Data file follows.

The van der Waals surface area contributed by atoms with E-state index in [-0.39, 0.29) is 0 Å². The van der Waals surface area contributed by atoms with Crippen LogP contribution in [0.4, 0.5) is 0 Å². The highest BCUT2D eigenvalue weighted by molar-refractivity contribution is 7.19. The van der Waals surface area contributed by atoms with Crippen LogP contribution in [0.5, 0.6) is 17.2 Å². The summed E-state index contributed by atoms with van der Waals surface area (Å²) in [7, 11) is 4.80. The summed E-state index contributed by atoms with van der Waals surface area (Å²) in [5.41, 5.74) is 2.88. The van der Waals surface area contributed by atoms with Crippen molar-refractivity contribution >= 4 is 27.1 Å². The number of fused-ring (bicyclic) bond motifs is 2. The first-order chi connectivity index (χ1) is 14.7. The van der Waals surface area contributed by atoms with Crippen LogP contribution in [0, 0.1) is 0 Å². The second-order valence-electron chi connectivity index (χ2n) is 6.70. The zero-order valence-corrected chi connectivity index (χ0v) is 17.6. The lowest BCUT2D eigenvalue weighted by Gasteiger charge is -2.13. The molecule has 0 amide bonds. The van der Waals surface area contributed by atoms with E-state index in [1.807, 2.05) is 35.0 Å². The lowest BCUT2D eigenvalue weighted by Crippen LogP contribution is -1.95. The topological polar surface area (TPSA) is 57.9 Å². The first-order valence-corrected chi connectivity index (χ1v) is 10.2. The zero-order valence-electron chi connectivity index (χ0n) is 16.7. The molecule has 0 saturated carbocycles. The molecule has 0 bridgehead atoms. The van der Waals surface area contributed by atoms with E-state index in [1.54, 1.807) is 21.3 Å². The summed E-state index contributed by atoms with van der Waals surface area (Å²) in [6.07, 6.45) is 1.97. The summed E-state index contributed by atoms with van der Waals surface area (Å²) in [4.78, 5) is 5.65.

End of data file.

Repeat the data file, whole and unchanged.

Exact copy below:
The van der Waals surface area contributed by atoms with E-state index in [-0.39, 0.29) is 0 Å². The van der Waals surface area contributed by atoms with Crippen LogP contribution in [0.4, 0.5) is 0 Å². The highest BCUT2D eigenvalue weighted by molar-refractivity contribution is 7.19. The van der Waals surface area contributed by atoms with Crippen LogP contribution in [0.5, 0.6) is 17.2 Å². The summed E-state index contributed by atoms with van der Waals surface area (Å²) in [7, 11) is 4.80. The summed E-state index contributed by atoms with van der Waals surface area (Å²) in [5.41, 5.74) is 2.88. The van der Waals surface area contributed by atoms with Crippen molar-refractivity contribution >= 4 is 27.1 Å². The number of fused-ring (bicyclic) bond motifs is 2. The first-order chi connectivity index (χ1) is 14.7. The van der Waals surface area contributed by atoms with Crippen LogP contribution in [0, 0.1) is 0 Å². The second-order valence-electron chi connectivity index (χ2n) is 6.70. The zero-order valence-corrected chi connectivity index (χ0v) is 17.6. The lowest BCUT2D eigenvalue weighted by Gasteiger charge is -2.13. The molecule has 0 amide bonds. The van der Waals surface area contributed by atoms with E-state index in [1.807, 2.05) is 35.0 Å². The lowest BCUT2D eigenvalue weighted by Crippen LogP contribution is -1.95. The topological polar surface area (TPSA) is 57.9 Å². The first-order valence-corrected chi connectivity index (χ1v) is 10.2. The zero-order valence-electron chi connectivity index (χ0n) is 16.7. The molecule has 0 saturated carbocycles. The molecule has 0 bridgehead atoms. The van der Waals surface area contributed by atoms with E-state index in [1.54, 1.807) is 21.3 Å². The summed E-state index contributed by atoms with van der Waals surface area (Å²) in [6.07, 6.45) is 1.97. The summed E-state index contributed by atoms with van der Waals surface area (Å²) in [4.78, 5) is 5.65.